first_imgFind out which players Andy Farrell has picked for the new tournament Can’t get to the shops? You can download the digital edition of Rugby World straight to your tablet or subscribe to the print edition to get the magazine delivered to your door.Follow Rugby World on Facebook, Instagram and Twitter. Round OneFriday 13 Nov, Ireland 32-9 Wales Related: James Lowe scores in Ireland’s win over WalesRound TwoSaturday 21 Nov, England 18-7 Ireland Related: Jonny May scores first-half braceRound ThreeSunday 29 Nov, Ireland 23-10 Georgia Related: Ireland fail to impress as Georgia register first points Finals WeekendSaturday 5 Dec, Ireland 31-16 Scotland Related: Ireland finish third in Autumn Nations CupHead here for the full Autumn Nations Cup fixtures list. Coach and captain: Andy Farrell talks to Johnny Sexton (Getty Images) center_img Ireland Autumn Nations Cup Squad 2020Andy Farrell enjoyed a mixed first campaign as Ireland head coach, finishing third in the Six Nations after three wins and two defeats, and they then finished third in the Autumn Nations Cup.Ireland Team to Play Scotland – Saturday 5 DecemberJacob Stockdale; Hugo Keenan, Bundee Aki, Robbie Henshaw, Keith Earls; Jonathan Sexton (capt), Conor Murray; Cian Healy, Rob Herring, Andrew Porter; Iain Henderson, James Ryan; CJ Stander, Peter O’Mahony, Caelan Doris.Replacements: Ronán Kelleher, Eric O’Sullivan, John Ryan, Quinn Roux, Josh van der Flier, Jamison Gibson-Park, Ross Byrne, Chris Farrell.Ireland Team to Play Georgia – Sunday 29 NovemberJacob Stockdale; Hugo Keenan, Chris Farrell, Stuart McCloskey, Keith Earls; Billy Burns, Conor Murray; Finlay Bealham, Rob Herring, Andrew Porter, Iain Henderson James Ryan (captain), Tadhg Beirne, Will Connors, CJ Stander.Replacements: Dave Heffernan, Cian Healy, John Ryan, Quinn Roux, Peter O’Mahony, Kieran Marmion, Ross Byrne, Shane Daly.Ireland Team to Play England – Saturday 21 NovemberHugo Keenan; Keith Earls, Chris Farrell, Bundee Aki, James Lowe; Ross Byrne, Jamison Gibson Park; Cian Healy, Ronan Kelleher, Andrew Porter, Quinn Roux, James Ryan (captain), CJ Stander, Peter O’Mahony, Caelan Doris.Replacements: Rob Herring, Ed Byrne, Finlay Bealham, Iain Henderson, Will Connors, Conor Murray, Billy Burns, Jacob Stockdale.Ireland Team to Play Wales – Friday 13 NovemberHugo Keenan; Andrew Conway, Chris Farrell, Robbie Henshaw, James Lowe; Johnny Sexton (captain), Jamison Gibson Park; Cian Healy, Ronan Kelleher, Andrew Porter, Quinn Roux, James Ryan, Peter O’Mahony, Josh van der Flier, Caelan Doris.Replacements: Dave Heffernan, Ed Byrne, Finlay Bealham, Tadhg Beirne, Will Connors, Conor Murray, Billy Burns, Keith Earls.Ireland Autumn Nations Cup Squad 2020ForwardsFinlay BealhamTadhg BeirneEd ByrneWill ConnorsUltan DillaneCaelan DorisCian HealyDave HeffernanIain HendersonRob HerringRonan KelleherPeter O’MahonyAndrew PorterQuinn RouxJohn RyanJames RyanCJ StanderJosh van der FlierBacks Bundee AkiBilly BurnsRoss ByrneAndrew ConwayShane DalyKeith EarlsChris FarrellJamison Gibson ParkRobbie HenshawHugo KeenanJames LoweKieran MarmionStuart McCloskeyConor MurrayJohnny SextonJacob StockdaleIreland Autumn Nations Cup Fixtures 2020Dates, kick-off times and TV details for Ireland’s four Autumn Nations Cup matches… LATEST RUGBY WORLD MAGAZINE SUBSCRIPTION DEALSlast_img read more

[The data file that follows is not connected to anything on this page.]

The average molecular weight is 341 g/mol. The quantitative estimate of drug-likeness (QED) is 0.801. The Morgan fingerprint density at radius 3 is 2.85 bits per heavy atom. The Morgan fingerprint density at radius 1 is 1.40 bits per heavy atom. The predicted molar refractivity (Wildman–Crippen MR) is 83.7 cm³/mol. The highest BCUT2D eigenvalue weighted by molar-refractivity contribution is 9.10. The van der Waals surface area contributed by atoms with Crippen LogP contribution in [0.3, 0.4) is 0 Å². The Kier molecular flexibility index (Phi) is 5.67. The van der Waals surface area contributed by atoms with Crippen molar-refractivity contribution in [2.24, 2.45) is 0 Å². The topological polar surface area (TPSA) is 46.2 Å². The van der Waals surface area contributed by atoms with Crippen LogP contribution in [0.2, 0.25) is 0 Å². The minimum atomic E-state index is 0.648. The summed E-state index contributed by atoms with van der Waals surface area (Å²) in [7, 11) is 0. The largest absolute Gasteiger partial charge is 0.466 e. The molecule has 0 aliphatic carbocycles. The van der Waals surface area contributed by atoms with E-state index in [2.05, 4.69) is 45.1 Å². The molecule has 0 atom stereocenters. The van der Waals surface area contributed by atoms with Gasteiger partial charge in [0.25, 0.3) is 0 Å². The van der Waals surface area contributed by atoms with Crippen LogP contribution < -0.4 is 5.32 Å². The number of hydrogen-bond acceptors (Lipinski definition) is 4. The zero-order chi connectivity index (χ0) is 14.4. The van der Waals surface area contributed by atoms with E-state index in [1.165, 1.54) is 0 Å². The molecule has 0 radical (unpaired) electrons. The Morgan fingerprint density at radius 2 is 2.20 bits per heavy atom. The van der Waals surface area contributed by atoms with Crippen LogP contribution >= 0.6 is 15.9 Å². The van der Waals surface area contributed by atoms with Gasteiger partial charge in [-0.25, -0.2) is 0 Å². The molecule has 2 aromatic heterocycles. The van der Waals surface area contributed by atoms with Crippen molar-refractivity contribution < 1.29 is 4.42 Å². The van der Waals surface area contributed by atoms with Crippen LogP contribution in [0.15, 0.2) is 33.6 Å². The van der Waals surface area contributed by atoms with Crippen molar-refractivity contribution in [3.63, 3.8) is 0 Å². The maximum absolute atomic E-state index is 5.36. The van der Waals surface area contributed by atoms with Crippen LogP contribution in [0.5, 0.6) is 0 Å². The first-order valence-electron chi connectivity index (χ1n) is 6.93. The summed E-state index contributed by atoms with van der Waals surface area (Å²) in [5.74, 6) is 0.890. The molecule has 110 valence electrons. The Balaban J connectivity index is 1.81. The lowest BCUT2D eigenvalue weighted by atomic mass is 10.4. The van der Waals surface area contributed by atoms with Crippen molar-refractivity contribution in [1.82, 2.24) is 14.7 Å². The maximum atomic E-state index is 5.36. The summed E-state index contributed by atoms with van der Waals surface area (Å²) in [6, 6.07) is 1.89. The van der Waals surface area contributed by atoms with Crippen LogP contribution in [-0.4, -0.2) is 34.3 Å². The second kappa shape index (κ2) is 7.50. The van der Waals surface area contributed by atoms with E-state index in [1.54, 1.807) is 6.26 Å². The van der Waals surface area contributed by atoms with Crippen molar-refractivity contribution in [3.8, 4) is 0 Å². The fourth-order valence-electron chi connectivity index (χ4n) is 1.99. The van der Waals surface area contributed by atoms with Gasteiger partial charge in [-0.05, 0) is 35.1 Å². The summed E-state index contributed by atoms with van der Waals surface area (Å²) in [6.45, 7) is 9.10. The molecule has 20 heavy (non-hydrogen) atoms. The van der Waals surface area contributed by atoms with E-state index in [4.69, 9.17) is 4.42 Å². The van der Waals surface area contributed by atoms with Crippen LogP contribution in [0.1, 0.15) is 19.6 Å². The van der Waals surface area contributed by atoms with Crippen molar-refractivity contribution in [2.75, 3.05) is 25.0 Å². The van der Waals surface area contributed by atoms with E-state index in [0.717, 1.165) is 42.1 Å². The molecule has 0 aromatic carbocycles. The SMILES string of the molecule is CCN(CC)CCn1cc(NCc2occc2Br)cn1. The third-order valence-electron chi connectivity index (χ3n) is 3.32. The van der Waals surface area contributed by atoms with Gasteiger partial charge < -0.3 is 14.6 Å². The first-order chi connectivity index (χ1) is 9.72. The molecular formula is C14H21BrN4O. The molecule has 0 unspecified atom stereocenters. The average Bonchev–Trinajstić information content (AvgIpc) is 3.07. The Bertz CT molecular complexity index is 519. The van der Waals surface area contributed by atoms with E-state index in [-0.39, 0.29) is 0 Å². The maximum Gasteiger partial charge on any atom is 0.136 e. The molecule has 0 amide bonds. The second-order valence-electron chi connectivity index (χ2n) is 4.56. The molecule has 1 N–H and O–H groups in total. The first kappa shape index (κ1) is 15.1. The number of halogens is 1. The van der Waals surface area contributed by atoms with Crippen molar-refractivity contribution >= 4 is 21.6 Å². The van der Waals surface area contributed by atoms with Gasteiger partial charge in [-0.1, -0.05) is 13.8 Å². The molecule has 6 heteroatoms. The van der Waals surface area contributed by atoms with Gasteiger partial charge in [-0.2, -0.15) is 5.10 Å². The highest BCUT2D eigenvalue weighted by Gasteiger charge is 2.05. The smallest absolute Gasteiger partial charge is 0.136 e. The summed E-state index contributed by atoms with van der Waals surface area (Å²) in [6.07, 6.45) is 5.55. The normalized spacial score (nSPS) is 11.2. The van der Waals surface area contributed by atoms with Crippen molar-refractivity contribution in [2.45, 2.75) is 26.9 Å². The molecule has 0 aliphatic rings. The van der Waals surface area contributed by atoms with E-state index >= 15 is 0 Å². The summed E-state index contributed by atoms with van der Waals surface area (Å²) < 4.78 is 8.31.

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Episcopal Relief & Development to offer webinar on Netsforlife®